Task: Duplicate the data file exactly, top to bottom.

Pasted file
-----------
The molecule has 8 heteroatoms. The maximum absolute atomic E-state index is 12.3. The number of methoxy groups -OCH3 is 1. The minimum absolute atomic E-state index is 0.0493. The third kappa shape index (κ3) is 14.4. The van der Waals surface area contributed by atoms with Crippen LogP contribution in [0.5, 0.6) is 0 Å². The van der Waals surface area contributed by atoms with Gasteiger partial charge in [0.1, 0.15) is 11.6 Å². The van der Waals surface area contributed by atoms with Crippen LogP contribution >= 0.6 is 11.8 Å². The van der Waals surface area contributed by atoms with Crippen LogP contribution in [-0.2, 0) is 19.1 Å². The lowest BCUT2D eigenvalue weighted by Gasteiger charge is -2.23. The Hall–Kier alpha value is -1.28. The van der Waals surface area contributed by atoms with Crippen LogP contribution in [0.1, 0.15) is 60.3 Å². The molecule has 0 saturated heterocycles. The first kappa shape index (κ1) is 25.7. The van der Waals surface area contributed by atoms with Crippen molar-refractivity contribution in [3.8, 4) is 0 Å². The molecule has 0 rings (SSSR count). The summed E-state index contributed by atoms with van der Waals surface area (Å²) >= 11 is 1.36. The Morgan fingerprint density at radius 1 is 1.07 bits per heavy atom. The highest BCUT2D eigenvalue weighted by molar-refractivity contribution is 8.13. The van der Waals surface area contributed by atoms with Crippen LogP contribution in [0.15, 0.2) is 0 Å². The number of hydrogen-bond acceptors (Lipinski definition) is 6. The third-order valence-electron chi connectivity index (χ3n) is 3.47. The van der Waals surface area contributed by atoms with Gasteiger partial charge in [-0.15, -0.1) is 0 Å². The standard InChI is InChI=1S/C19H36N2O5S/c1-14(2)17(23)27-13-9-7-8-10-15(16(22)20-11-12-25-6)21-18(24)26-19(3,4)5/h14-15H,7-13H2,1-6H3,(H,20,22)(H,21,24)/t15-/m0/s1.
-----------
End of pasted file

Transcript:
The molecule has 8 heteroatoms. The maximum absolute atomic E-state index is 12.3. The number of methoxy groups -OCH3 is 1. The minimum absolute atomic E-state index is 0.0493. The third kappa shape index (κ3) is 14.4. The van der Waals surface area contributed by atoms with Crippen LogP contribution in [0.5, 0.6) is 0 Å². The van der Waals surface area contributed by atoms with Gasteiger partial charge in [0.1, 0.15) is 11.6 Å². The van der Waals surface area contributed by atoms with Crippen LogP contribution >= 0.6 is 11.8 Å². The van der Waals surface area contributed by atoms with Crippen LogP contribution in [-0.2, 0) is 19.1 Å². The lowest BCUT2D eigenvalue weighted by Gasteiger charge is -2.23. The Hall–Kier alpha value is -1.28. The van der Waals surface area contributed by atoms with Crippen LogP contribution in [0.1, 0.15) is 60.3 Å². The molecule has 0 saturated heterocycles. The first kappa shape index (κ1) is 25.7. The van der Waals surface area contributed by atoms with Crippen molar-refractivity contribution in [3.8, 4) is 0 Å². The molecule has 0 rings (SSSR count). The summed E-state index contributed by atoms with van der Waals surface area (Å²) >= 11 is 1.36. The Morgan fingerprint density at radius 1 is 1.07 bits per heavy atom. The highest BCUT2D eigenvalue weighted by molar-refractivity contribution is 8.13. The van der Waals surface area contributed by atoms with Crippen LogP contribution in [0.15, 0.2) is 0 Å². The number of hydrogen-bond acceptors (Lipinski definition) is 6. The third-order valence-electron chi connectivity index (χ3n) is 3.47. The van der Waals surface area contributed by atoms with Gasteiger partial charge in [-0.15, -0.1) is 0 Å². The standard InChI is InChI=1S/C19H36N2O5S/c1-14(2)17(23)27-13-9-7-8-10-15(16(22)20-11-12-25-6)21-18(24)26-19(3,4)5/h14-15H,7-13H2,1-6H3,(H,20,22)(H,21,24)/t15-/m0/s1.